The popular trading adage, “sell in May and go away”may hold true for some investors. But when it comes to commodities and precious metals, analysts at BMO Research are focusing on a new adage: buy in June and sell in September.
It may not be as catchy, but the guys behind BMO Research have found that the approach has appeared to work for most years over the past two decades for gold and silver metals and gold and silver equities represented on the Philadelphia Gold & Silver Index (XAU). The observation also appears to hold for key North American senior gold stocks that are included in the XAU like Barrick Gold Corp (TSX: ABX)(NYSE: ABX), Goldcorp Inc (TSX: G)(NYSE: GG), Kinross Gold Corp (TSX: K)(NYSE: KCG), and Newmont Mining Corp (NYSE: NEM).
Buying gold equities in June and selling in September made money four of in the past five years, eight of the past 10 years, and 12 of the past 20 years (based on the XAU Index).
The study suggests that commodities and mining equities go through seasonal low prices in May and June, and thus, selling those holdings is not advisable. Instead, the muted prices in June pose to be an opportunity to buy in anticipation of a rally in September.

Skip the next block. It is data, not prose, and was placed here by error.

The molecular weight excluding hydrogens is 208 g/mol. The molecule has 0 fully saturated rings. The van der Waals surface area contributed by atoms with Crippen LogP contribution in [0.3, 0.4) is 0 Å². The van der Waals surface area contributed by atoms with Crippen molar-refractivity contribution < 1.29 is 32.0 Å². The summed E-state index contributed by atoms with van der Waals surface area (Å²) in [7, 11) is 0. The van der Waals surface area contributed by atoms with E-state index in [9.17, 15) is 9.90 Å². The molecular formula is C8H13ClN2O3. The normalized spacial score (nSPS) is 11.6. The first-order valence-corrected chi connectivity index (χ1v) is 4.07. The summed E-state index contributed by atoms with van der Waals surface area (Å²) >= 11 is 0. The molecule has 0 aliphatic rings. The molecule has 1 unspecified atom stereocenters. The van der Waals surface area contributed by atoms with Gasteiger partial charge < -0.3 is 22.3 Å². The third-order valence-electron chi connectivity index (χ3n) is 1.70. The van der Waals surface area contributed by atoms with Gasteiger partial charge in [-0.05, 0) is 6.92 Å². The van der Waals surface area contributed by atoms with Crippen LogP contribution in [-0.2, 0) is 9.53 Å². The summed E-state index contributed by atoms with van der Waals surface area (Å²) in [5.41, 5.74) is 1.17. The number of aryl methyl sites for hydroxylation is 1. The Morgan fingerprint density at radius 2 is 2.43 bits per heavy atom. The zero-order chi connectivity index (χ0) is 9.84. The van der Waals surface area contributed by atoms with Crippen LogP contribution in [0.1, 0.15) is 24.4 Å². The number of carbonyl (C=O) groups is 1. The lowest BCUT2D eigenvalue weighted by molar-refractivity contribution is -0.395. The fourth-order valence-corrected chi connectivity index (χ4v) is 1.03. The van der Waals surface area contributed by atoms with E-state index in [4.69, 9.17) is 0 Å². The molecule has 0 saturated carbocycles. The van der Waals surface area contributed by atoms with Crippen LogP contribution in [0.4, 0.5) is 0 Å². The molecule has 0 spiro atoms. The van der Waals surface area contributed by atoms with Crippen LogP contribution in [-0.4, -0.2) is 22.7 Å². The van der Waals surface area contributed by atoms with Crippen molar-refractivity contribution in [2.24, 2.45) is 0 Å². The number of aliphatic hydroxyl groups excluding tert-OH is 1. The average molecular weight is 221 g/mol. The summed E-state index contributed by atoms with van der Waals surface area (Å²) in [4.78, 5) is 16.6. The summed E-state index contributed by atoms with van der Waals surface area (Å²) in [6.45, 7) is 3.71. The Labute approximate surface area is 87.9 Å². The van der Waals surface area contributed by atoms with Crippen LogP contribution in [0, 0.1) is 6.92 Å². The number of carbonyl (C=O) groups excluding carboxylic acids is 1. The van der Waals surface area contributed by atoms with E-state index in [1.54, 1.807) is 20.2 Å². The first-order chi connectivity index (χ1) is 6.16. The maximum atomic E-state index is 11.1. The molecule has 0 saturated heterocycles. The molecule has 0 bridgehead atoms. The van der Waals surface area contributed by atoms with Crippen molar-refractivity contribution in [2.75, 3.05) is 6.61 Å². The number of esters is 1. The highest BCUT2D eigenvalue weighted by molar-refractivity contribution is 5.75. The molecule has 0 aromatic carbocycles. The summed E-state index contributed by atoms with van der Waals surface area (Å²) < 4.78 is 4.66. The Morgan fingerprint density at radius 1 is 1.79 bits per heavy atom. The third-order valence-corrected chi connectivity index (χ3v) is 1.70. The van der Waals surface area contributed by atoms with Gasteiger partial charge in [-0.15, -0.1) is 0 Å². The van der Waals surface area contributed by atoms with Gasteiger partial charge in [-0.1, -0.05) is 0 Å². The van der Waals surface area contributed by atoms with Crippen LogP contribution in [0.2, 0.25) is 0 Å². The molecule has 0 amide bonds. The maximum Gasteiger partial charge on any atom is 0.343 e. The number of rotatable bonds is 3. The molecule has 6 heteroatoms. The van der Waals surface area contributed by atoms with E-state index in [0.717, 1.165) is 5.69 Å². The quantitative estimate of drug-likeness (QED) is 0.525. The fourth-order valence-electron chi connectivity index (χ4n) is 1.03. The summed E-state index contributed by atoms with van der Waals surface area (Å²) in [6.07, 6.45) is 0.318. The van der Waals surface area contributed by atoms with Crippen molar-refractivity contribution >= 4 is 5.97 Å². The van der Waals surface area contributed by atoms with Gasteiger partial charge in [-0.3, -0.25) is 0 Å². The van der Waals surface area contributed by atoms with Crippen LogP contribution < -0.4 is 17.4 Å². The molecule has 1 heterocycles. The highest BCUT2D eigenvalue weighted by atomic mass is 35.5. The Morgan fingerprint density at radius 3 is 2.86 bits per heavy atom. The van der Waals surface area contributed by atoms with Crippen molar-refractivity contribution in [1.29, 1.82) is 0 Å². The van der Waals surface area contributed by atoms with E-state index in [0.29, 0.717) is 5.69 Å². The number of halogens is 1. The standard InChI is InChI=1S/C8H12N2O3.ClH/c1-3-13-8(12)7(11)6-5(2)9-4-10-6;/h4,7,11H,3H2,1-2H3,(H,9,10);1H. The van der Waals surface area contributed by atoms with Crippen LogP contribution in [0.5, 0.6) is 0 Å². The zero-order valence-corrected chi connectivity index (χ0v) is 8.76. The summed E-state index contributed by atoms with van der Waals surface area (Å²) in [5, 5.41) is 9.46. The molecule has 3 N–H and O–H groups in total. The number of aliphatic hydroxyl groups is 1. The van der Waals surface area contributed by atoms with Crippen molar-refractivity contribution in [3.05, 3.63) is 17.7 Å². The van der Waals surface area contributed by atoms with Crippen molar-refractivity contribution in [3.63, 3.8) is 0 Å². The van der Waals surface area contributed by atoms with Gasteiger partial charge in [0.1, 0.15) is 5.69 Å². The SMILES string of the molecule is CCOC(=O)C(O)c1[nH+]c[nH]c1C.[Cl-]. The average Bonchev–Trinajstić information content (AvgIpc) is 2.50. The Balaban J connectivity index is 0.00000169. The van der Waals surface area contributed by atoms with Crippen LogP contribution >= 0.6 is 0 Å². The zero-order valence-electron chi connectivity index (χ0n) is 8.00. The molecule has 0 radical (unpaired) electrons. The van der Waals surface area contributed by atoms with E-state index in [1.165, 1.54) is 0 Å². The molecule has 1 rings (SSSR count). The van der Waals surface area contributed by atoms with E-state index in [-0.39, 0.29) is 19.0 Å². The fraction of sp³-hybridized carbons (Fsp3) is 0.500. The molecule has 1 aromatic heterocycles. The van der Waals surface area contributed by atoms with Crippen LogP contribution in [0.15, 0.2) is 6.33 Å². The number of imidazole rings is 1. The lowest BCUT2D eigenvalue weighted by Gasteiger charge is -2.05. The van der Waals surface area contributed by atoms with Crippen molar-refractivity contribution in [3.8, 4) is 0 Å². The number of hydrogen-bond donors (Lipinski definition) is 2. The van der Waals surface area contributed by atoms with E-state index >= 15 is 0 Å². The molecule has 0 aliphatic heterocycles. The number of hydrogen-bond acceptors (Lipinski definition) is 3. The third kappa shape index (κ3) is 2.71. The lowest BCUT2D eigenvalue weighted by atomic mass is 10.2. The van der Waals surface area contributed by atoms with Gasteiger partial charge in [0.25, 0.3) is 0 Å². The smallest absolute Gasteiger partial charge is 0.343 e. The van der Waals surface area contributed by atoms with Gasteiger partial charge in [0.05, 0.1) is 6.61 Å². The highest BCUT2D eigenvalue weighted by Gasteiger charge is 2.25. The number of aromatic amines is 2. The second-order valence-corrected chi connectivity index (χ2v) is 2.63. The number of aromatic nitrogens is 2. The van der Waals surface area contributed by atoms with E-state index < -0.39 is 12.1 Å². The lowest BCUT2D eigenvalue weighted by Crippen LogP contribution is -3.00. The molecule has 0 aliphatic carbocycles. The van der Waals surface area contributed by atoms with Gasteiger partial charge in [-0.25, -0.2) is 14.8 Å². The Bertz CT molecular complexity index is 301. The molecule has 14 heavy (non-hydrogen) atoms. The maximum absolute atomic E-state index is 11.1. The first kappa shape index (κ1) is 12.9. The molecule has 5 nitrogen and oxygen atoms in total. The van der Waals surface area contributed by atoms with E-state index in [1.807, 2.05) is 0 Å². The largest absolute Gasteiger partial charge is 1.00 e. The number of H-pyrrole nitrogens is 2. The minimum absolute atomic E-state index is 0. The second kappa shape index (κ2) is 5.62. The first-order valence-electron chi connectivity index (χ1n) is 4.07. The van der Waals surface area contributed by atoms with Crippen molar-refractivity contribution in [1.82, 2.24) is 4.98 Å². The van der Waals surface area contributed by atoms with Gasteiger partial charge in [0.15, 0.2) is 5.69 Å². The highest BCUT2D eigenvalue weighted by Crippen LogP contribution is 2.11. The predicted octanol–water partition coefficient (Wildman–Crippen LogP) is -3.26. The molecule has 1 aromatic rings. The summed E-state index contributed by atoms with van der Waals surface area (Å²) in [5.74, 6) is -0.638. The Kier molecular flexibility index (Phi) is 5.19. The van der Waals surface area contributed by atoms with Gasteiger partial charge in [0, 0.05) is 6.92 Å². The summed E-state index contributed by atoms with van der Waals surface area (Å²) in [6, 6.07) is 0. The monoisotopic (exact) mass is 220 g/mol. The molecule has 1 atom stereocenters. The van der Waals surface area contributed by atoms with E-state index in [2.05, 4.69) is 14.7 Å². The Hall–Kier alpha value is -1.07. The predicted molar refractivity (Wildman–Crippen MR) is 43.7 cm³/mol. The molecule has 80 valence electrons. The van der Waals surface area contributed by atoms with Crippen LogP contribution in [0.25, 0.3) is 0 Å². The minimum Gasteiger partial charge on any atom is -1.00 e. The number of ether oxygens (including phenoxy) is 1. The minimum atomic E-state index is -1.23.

July is typically the weakest month for gold and silver prices. This was found when BMO Research analyzed the daily price of the metals to the annual maximum and minimum prices by using 5-, 10-, and 20-year averages. Additionally, the average trading pattern shows a strong start to the year with a first quarter rally, followed by a weaker second quarter and finally, a metal price recovery in the third quarter.
As the seasons change, so do the prices of gold and silver. Gold sees a pick-up in demand usually during September and October due to the auspicious gold festive season celebrated in India. While fruitful Indian monsoon is often echoed in the demand of gold, this year there are other factors in play.
The relaxation of gold tariffs, duties, and regulatory restrictions on gold imports in India, due to the appointment of the Modi government, will likely impact the timing and depth of demand.
Silver, being a fraternal twin of gold, usually copies the movement of gold twice over, i.e., if gold rises 1%, silver will rise 2% and vice-a-versa.
Currently the price of silver is showing a greater volatility when compared to gold on monthly price changes.
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Fool contributor Sandra Mergulhão has no positions in any of the stocks mentioned in this article.